As far as the drive itself was concerned, there were highs (the Mississippi River, with which Schuyler was suitably impressed), some lows (the actual state of Mississippi itself; the parts we visited reminded me a little of an episode of "Hoarders", except, you know, everywhere) and some in between (getting lost in Alabama, which resulted in a charming and pretty drive but also added a lot of time to an already daunting journey). I've made long, 12+ hour drives in the past, but I never did it sitting on a 42-year old ass before.
The conference itself was outstanding. I'm always impressed by the participants I meet at these things, people who have dedicated their professional lives to helping folks like Schuyler and a lot of others whose monsters are pretty frightening. They've decided that this is what they want to do with their lives, and they invite an everyday schlub like me to come stammer my way through a speech because they want to hear what a parent has to say. They want to know how they can do what they do even better, even though from where I'm standing, they appear to be doing extraordinary work as it is.
Schuyler was her usual social butterfly self. She was a good kid for the duration of my presentations, which is pretty amazing when you consider that I spoke for about two hours, and yes, she's a ten-year old kid with a self-charging battery and a brain that feeds off of new experiences. A lot of kids, particularly those with special needs, require lots of order and routine and even ritual. They don't like change and they can only handle so many new experiences and people at one time. Schuyler is the exact opposite. She craves new worlds and new friends, and when she falls into a routine, that's when she's in danger of losing her way. Schuyler exists in a world with very few grooves and a few too many ruts. Conferences like ALATEC are like a drug to her.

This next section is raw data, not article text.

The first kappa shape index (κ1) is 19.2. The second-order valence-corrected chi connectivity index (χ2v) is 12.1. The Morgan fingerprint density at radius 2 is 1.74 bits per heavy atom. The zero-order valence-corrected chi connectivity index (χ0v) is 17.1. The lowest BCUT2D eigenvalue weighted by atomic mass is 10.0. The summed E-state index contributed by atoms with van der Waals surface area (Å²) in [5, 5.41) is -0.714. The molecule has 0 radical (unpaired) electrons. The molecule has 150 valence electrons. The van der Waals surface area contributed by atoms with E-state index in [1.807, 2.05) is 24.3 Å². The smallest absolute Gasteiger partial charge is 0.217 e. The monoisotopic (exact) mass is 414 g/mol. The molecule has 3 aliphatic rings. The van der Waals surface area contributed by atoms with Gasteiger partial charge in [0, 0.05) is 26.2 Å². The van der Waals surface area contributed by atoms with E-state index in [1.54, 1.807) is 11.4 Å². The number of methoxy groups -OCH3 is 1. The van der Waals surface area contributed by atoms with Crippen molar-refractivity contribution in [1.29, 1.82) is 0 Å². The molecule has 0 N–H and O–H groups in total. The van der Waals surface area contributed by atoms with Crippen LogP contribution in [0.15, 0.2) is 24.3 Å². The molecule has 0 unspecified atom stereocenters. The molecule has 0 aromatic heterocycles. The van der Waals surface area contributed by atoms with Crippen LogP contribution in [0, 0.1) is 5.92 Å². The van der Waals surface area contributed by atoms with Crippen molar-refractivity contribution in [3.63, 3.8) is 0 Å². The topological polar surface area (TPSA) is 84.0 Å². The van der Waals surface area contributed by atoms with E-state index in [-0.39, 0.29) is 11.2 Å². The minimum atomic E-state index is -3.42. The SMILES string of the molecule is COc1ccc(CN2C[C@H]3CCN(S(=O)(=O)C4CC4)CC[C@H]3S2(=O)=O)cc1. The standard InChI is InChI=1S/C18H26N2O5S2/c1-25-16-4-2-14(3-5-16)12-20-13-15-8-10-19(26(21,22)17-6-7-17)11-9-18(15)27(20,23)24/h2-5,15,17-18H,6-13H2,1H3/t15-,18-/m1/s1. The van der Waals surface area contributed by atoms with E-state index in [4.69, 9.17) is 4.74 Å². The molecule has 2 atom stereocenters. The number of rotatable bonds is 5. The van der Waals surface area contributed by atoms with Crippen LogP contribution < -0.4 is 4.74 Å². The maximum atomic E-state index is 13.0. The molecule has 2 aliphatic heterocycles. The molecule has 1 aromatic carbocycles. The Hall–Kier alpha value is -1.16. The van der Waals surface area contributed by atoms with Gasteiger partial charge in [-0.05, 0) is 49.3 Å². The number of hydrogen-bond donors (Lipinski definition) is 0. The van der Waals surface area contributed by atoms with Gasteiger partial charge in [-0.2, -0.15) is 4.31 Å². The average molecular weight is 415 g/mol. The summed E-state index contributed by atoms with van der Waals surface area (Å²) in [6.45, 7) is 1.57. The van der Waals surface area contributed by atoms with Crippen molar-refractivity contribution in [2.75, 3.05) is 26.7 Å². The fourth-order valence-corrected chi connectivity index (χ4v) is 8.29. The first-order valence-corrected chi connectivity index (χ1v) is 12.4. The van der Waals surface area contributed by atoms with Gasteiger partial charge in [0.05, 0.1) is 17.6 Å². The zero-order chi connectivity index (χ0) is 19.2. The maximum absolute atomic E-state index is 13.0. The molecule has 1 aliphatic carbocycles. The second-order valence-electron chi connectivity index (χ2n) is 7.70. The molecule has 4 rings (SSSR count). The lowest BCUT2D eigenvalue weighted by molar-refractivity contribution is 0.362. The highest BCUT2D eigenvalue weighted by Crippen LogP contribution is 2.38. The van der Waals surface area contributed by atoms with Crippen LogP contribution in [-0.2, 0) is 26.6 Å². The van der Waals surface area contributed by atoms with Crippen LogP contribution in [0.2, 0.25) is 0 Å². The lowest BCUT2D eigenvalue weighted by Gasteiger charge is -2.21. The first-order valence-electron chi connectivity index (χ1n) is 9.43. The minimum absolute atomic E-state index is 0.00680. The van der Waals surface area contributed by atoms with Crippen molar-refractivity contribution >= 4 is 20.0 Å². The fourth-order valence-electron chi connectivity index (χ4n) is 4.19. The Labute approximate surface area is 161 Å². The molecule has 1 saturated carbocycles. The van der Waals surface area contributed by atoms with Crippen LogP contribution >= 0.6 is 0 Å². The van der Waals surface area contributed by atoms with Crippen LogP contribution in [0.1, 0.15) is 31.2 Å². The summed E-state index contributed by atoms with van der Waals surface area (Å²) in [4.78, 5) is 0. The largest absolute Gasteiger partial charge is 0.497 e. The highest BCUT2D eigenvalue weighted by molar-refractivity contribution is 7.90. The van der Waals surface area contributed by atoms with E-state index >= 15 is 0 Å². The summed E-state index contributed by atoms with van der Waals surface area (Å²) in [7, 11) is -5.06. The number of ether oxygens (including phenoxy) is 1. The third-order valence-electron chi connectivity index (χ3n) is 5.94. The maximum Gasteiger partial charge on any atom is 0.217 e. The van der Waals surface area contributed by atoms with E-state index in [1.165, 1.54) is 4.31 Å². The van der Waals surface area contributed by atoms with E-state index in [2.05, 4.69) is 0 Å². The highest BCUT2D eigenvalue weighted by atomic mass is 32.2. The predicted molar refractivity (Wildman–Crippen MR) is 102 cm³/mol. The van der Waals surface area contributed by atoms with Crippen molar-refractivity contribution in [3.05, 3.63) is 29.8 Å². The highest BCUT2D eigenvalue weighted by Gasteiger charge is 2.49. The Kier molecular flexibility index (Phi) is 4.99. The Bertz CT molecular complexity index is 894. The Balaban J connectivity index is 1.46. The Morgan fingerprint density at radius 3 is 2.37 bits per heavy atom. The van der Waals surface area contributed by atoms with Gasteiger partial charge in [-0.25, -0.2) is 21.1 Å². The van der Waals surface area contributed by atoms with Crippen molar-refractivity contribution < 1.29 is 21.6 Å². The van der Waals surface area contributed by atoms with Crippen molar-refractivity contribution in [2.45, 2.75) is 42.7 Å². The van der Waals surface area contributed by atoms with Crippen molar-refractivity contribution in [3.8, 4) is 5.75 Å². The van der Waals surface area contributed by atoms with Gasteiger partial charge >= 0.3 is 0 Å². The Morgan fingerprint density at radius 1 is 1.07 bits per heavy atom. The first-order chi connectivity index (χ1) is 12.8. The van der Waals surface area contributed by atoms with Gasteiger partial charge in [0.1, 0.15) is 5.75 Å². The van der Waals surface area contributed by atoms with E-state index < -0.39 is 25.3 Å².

It would be hard to say what the high point of her trip might have been. It could have been her fascination with the exhibitors, including a maker of prosthetic limbs that fascinated her. ("Daddy, I want one." No, Veruca, you cannot have a prosthetic leg, even if it does have flames painted on it.) It may very well have been her conversation with a deaf woman using her device and an interpreter but also by way of sign language that I had no idea she still remembered; she wants to learn more now, and she wants me to learn with her. Or Schuyler's high point may very well have also been the most memorable, when she lost a loose tooth right in the middle of a reception and proudly showed way too many people how much cool blood she had in her mouth. ("Look, I'm a vampire! Look at all the BLOOOOOD!")
I'm never sure if people are charmed or put off by Schuyler, but I also have come to believe that it doesn't really matter. She can be a wild kid and a clinger and a tornado, she can love you with all her heart and she can crawl up onto your last nerve, but the thing about Schuyler that I still value more than much else is her complete lack of guile. She is easily the most genuine person I have ever known in my life, and the older she gets, the more I hold onto the possibility that she might not entirely outgrow that. The thought scares me, but it also makes me inexplicably happy.
Anyway, I'd like to thank everyone associated with ALATEC, particularly Lydia Walls at Auburn and Joe Helm, Assistant Commissioner of the Alabama Department of Rehabilitation Services; Auburn's Kate Musgrove, who was the primary recipient of Schuyler's inevitable girl crush and who was nice enough not to get a restraining order; Sarah and Laramie, two students who were also on the receiving end of Schuyler's stalkerhood ("They are my sisters!"); and PRC's Sandy Baldwin, who not only took care of Schuyler during my presentation and actually helped her clean up after the bloody tooth drama, but who also cheerfully and patiently endured my troublemaking, both during my session and afterwards.